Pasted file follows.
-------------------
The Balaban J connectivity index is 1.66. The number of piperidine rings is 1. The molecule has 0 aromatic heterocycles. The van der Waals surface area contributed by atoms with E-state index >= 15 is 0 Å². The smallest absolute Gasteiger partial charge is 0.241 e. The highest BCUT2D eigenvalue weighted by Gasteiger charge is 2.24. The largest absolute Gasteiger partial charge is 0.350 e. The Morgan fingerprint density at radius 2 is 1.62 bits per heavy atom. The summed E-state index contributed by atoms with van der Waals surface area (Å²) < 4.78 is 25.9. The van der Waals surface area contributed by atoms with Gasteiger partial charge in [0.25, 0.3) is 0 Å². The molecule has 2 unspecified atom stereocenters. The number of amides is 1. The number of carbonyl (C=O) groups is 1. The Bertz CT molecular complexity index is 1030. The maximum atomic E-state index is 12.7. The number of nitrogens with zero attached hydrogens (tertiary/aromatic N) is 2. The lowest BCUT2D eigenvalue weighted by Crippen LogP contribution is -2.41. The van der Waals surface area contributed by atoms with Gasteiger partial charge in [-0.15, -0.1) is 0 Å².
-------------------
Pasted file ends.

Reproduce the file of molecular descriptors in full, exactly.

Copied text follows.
The Balaban J connectivity index is 1.66. The number of piperidine rings is 1. The molecule has 0 aromatic heterocycles. The van der Waals surface area contributed by atoms with E-state index >= 15 is 0 Å². The smallest absolute Gasteiger partial charge is 0.241 e. The highest BCUT2D eigenvalue weighted by Gasteiger charge is 2.24. The largest absolute Gasteiger partial charge is 0.350 e. The Morgan fingerprint density at radius 2 is 1.62 bits per heavy atom. The summed E-state index contributed by atoms with van der Waals surface area (Å²) < 4.78 is 25.9. The van der Waals surface area contributed by atoms with Gasteiger partial charge in [0.25, 0.3) is 0 Å². The molecule has 2 unspecified atom stereocenters. The number of amides is 1. The number of carbonyl (C=O) groups is 1. The Bertz CT molecular complexity index is 1030. The maximum atomic E-state index is 12.7. The number of nitrogens with zero attached hydrogens (tertiary/aromatic N) is 2. The lowest BCUT2D eigenvalue weighted by Crippen LogP contribution is -2.41. The van der Waals surface area contributed by atoms with Gasteiger partial charge in [-0.15, -0.1) is 0 Å².